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Watch: 2-Hour Annotated 'Star Wars' Video Explores The Myriad Influences That Shaped A Classic

The Playlist By Mark Zhuravsky | The Playlist May 30, 2014 at 10:26AM

Let's talk about the influences that shaped "Star Wars" for a moment—everyone name checks Joseph Campbell's "The Heroes With A Thousand Faces," Akira Kurosawa's "The Hidden Forteress" and countless "Flash Gordon" serials. Those are certainly among the key touchstones that George Lucas re-imagined into the most influential franchise in movie history, but there are countless other points of reference that shaped the fertile mind of a young auteur.
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Star Wars: Episode IV — A New Hope George Lucas

Let's talk about the influences that shaped "Star Wars" for a moment—everyone name checks Joseph Campbell's "The Heroes With A Thousand Faces," Akira Kurosawa's "The Hidden Forteress" and countless "Flash Gordon" serials. Those are certainly among the key touchstones that George Lucas re-imagined into the most influential franchise in movie history, but there are countless other points of reference that shaped the fertile mind of a young auteur. Are they worth cataloging and then editing into an annotated cut of "Star Wars" in an attempt to illuminate Lucas' creative process and the material he had access to and was engaged with at the time?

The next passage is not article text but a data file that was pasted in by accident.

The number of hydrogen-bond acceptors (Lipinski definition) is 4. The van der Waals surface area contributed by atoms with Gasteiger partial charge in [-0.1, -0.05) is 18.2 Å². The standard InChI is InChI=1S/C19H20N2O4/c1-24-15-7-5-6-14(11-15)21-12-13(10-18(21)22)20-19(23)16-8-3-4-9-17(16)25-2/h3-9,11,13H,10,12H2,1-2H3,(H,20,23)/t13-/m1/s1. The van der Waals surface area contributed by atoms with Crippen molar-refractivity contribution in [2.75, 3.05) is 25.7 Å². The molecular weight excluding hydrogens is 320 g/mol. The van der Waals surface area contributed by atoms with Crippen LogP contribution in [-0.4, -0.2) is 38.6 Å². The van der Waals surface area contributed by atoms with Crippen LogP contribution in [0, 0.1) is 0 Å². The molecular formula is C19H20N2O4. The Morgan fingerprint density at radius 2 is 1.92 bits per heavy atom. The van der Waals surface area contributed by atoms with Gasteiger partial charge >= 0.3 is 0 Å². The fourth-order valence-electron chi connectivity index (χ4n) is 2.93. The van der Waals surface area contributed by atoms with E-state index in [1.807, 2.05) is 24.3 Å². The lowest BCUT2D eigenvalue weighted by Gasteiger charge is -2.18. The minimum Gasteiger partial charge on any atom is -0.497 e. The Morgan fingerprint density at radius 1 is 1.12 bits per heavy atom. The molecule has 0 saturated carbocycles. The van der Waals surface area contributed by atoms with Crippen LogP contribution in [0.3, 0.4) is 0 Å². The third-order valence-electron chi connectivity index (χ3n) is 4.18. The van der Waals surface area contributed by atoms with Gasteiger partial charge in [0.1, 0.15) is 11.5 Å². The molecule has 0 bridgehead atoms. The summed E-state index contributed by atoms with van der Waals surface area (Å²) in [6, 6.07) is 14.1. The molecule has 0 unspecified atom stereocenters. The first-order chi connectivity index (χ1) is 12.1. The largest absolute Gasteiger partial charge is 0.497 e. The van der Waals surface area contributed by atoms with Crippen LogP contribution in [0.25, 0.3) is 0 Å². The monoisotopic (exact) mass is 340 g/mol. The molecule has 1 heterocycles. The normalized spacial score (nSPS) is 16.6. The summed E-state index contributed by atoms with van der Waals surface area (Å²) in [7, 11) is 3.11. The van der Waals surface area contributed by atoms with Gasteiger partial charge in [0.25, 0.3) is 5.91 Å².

An interface director at Squarespace seems to think so: Michael Heilemann has assembled an extensive and impressive Kitbashed cut of "Star Wars" as well an e-book in progress, offering a wealth of material and analysis. We get a bit of bio on Lucas as well as the history of the many threads that intertwined to eventually reveal the deceptively simple tale of a young man who just wanted to pick up some power converters at the nearby Tosche Station. It's well worth a read and a viewing, though it is currently a work in progress, with Heilemann stating simply "It's done when it's done." In the meantime, he promises an "exhaustive analysis of the sources of inspiration that led to the creation of Star Wars, covering everything from Lucas's earliest student films, European cinema of the time, westerns (American and Italian), samurai films, war films, comic books, artists, composers, and so on and so forth, up to and including the release of the film that changed the world." Dig in. [AV Club]

This article is related to: Star Wars, Star Wars: Episode IV - A New Hope, George Lucas


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